When judgment is not suspended, and the mind judges correctly or incorrectly about the truth or falsity of propositions under consideration, such judgments may be either highly probable (i.e., beyond a reasonable doubt) or just more probable than contrary judgments, but they are never beyond the shadow of a doubt. They change from time to time, as new empirical evidence is found or new and better reasons are given for altered judgments.
If we never applied the words “truth” and “falsity” to such judgments, but always spoke of them as “correct” or “incorrect,” we would not have to say that when we refer to such judgments as true or false, as we habitually do in everyday speech, the correspondence definition of truth applies to them differently from the way it applies to propositions that are entertained with suspended judgment.
In the case of judgments, their truth consists in correctly affirming as true propositions that are true because they correspond with reality. When we incorrectly judge a proposition that is true to be false (as great physical scientists did with respect to the divisibility of atoms), then instead of saying that our judgment is incorrect, we say that it is false. In other words, truth and falsity as said of our correct and incorrect judgments is truth and falsity by one remove from correspondence with reality.
Tests of truth are either empirical or pragmatic or they are logical. In both cases, our sensitive powers and our rational processes may be involved, but in tests that are empirical and pragmatic, sensory experience, usually perceptual, is indispensable.
The empirical and pragmatic test of truth clearly derives from the correspondence definition of it. Let us suppose that you find yourself asleep in a hotel room that has three doors, one to the hallway, one to a clothes closet, and one to the bathroom. You awaken, fail to turn on the light, and wanting to go to the bathroom, your thinking about which door opens into the bathroom turns out to be incorrect or false. How did you find that out? By opening the wrong door and bumping your head against clothes in the closet. Your false or incorrect judgment has been tested by your action. Your action does not work out successfully.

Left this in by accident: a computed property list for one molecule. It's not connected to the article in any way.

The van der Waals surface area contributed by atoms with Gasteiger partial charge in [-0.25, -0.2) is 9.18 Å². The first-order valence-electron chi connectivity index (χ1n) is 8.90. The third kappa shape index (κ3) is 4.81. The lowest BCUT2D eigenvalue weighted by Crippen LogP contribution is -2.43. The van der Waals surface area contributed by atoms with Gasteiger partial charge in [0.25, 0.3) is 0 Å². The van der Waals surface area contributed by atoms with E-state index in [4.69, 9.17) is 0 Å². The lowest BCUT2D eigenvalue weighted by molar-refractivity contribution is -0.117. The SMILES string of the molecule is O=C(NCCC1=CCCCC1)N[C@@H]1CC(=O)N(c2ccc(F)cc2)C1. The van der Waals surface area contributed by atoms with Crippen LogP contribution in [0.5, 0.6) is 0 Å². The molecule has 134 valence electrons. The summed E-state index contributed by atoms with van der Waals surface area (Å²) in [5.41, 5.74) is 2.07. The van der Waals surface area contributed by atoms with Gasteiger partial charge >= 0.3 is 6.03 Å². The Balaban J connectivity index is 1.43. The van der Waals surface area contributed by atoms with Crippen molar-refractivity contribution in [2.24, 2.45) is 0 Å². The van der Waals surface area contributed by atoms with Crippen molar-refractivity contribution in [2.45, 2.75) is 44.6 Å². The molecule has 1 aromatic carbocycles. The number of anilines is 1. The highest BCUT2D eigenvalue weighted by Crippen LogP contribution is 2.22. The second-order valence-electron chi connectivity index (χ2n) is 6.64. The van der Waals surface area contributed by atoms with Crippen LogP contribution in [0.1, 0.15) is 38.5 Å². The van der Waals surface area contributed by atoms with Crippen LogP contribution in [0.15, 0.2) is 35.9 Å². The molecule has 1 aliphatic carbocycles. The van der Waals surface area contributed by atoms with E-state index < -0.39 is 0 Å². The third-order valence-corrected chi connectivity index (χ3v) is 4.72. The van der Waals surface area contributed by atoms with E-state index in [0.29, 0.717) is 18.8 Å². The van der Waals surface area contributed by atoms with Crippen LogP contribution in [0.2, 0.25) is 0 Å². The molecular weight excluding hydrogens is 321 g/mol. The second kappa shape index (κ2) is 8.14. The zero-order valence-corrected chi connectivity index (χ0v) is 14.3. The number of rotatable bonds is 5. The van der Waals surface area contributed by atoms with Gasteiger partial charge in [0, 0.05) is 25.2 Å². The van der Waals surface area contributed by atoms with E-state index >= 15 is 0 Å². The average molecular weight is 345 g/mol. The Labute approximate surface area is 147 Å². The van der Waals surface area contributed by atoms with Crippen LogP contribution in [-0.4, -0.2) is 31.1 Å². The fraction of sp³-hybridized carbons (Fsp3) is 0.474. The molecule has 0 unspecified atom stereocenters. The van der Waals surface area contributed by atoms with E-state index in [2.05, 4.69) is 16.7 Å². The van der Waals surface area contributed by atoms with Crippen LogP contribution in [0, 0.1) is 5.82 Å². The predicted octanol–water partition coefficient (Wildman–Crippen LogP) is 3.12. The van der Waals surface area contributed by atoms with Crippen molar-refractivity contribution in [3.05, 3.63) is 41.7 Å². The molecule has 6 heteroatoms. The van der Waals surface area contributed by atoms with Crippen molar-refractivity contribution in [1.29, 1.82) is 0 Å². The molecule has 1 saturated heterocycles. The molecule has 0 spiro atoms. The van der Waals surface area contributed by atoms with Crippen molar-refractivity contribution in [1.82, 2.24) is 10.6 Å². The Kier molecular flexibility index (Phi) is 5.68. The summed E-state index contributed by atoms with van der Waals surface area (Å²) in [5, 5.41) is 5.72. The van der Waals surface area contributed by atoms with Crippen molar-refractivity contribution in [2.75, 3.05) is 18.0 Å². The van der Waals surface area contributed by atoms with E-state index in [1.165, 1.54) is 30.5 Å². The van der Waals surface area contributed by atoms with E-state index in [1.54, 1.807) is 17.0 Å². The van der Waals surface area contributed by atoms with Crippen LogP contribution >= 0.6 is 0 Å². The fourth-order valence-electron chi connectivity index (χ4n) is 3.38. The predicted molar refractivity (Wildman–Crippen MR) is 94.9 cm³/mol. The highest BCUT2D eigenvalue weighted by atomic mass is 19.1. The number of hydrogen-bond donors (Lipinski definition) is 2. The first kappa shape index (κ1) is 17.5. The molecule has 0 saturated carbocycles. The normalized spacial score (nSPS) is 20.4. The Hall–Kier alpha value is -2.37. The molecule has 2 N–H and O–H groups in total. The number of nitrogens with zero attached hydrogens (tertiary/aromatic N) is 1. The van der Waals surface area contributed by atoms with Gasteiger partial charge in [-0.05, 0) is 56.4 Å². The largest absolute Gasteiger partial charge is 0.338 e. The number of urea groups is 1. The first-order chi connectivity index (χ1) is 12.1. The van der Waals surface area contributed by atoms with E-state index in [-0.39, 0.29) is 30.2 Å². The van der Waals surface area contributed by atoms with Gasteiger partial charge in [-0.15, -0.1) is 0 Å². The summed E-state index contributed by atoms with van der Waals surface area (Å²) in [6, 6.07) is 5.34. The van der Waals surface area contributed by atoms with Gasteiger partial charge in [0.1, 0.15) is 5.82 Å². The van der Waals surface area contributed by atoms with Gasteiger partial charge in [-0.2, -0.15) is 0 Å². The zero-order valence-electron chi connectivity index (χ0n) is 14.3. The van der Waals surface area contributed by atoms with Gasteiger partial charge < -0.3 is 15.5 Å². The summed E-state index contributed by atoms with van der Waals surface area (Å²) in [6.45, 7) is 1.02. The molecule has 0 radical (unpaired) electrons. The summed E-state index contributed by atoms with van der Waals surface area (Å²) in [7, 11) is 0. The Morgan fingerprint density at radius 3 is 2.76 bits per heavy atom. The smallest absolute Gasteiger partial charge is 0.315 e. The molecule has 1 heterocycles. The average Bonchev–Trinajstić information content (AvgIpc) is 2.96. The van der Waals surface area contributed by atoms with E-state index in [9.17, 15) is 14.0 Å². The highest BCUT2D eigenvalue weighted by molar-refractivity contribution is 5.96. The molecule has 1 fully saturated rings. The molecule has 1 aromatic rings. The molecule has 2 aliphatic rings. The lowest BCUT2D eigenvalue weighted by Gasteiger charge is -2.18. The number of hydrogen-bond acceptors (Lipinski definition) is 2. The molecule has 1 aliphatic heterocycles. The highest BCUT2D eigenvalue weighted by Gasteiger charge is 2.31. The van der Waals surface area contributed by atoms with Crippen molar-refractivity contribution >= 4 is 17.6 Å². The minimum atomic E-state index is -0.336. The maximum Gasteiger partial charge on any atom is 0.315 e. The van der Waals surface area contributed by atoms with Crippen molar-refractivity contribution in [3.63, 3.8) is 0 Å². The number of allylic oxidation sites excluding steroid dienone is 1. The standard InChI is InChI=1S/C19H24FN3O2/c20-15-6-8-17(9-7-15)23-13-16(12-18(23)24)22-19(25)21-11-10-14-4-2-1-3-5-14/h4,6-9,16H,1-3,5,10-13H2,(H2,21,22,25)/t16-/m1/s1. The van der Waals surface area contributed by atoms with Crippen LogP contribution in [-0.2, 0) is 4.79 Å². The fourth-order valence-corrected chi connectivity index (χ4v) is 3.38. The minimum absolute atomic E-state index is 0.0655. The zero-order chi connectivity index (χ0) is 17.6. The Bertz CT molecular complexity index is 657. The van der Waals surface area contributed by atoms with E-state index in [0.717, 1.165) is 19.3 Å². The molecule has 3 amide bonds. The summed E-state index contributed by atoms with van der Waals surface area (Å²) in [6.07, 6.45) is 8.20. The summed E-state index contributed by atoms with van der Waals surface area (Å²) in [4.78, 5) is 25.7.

Idealist philosophers in the time of William James, such as F. H. Bradley of Oxford, vilified him for defining truth pragmatically as that which works successfully or pays off in action. They failed to understand that James was offering a pragmatic test of truth, not a definition of it, which, for him, consisted in correspondence with reality.
Another empirical test of truth is offered by Professor Karl Popper. It applies to all generalizations in science or philosophy; that is, statements that contain the word “all” or “always.” In his view, the test of truth with regard to such statements is to be found empirically in the perception of one or more negative instances.
The judgment that all swans are white is falsified by one negative instance — the perceptual experience of one black swan. Generalizations that time and time again are exposed to the possibility of falsification by contrary perceptual experience and escape such falsification are correctly judged by us to be true with an increasing degree of probability, but they never attain certitude. They always remain in the sphere of doubt. They are never beyond the shadow of a doubt. 4